Maria Clara: So that is also realising that you are part of the problem too, right?
Aline: Yes, but feeling ashamed every time you pick up a plastic bag or straw is not helpful. We have to move from this guilty mindset to a more proactive mindset which decides to look at it and try to improve.
Maria Clara: Tell me, what is this bag that you brought to the interview?
Aline: It’s a 100% biodegradable straw basket that I was taught to make by some of the women that we work with. We have been building bathrooms in the houses of people who do not have them for three and a half years and throughout this process we’ve learnt how important this kind of exchange is.
There are 1.6 million women without bathrooms at home in Brazil today, then there are at least 1.6 million women in São Paulo - where I live - who do have bathrooms. Through the exchange of learning and teaching we build bridges.
Maria Clara: Yes it’s about realising how much we have to learn from each other. For example, there is so much to learn from indigenous people.
Aline: Yes. When we understand that our biggest problem is how to live together, then we can realise that indigenous villages are the biggest schools in the transition to a more sustainable world. From indigenous people we can learn about how to live together, how to build a relationship with place, how to raise children collectively, the role of people in the community, the role of medicinal plants, the management of forests... It's a huge school.
Sustainability shouldn't become a moral issue. Instead, we should seek to have self-knowledge.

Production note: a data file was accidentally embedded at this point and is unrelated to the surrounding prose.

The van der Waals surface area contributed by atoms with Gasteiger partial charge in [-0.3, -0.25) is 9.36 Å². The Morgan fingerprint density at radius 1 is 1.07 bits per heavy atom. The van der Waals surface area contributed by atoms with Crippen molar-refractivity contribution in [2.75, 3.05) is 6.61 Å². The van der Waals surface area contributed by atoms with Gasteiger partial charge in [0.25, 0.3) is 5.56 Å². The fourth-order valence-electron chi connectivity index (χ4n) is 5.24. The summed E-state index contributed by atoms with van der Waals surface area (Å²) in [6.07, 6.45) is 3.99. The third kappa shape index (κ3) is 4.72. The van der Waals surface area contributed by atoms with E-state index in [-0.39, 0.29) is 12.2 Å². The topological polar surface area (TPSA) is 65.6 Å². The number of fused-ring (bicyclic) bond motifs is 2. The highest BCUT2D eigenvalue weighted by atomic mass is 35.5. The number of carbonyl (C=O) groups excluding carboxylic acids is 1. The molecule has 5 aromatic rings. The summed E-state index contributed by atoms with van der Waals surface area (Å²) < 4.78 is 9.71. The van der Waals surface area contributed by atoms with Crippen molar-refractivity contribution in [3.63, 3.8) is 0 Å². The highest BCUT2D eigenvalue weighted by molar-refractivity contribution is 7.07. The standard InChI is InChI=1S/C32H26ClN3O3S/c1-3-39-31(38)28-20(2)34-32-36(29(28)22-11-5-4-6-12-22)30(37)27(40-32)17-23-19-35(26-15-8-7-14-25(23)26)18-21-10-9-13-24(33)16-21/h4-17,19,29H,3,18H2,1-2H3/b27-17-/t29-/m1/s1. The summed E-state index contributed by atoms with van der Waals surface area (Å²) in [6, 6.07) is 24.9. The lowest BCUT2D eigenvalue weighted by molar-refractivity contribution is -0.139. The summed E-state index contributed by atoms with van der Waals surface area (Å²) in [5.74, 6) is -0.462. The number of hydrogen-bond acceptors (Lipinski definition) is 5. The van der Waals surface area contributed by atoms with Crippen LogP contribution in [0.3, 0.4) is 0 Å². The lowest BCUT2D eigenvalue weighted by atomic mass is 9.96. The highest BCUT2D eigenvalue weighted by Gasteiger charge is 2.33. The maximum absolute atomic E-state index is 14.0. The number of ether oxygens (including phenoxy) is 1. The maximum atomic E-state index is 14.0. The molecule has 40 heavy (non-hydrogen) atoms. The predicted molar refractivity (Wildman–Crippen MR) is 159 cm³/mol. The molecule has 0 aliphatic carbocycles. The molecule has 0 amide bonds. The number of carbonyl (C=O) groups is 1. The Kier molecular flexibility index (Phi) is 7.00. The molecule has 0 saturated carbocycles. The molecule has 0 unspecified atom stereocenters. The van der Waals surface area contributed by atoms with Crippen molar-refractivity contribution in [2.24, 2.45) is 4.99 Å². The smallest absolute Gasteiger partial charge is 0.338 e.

Maria Clara: What does the world look like when we bring back this more holistic perception of life?
Aline: It is on this land that we stand and breathe and eat. As Indigenous people teach us, we don’t need the word ‘nature’ because we - as human beings - are nature. Sustainability is all about raising awareness of how interconnected our world is, and this is reflected in our ancestral cosmologies. The holistic perception of life changes our idea about what real ‘success’ is, and that changes everything.
The transition movement will be gradual because sustainability is a process of self-knowledge. Knowing who you buy your food from, where it comes from, why this matters. At the same time we have to have compassion for who we are, for our history, our ancestry and the vision of the future. A lot of people have this internal critic that says “I am unable to be the sustainable person that I want to be.” The first thing I say to them is that sustainability shouldn't become a moral issue. Instead, we should seek to have self-knowledge, look inside ourselves, recognise vulnerability, and then act from that place.
Words by Maria Clara Parente
Maria Clara Parente is a Rio de Janeiro based journalist, artist and documentarist. She is the co-founder of This is not the Truth, a platform for Emerging Narratives that explores possible futures in the present.
Lucas is a Rio de Janeiro based photographer and film director.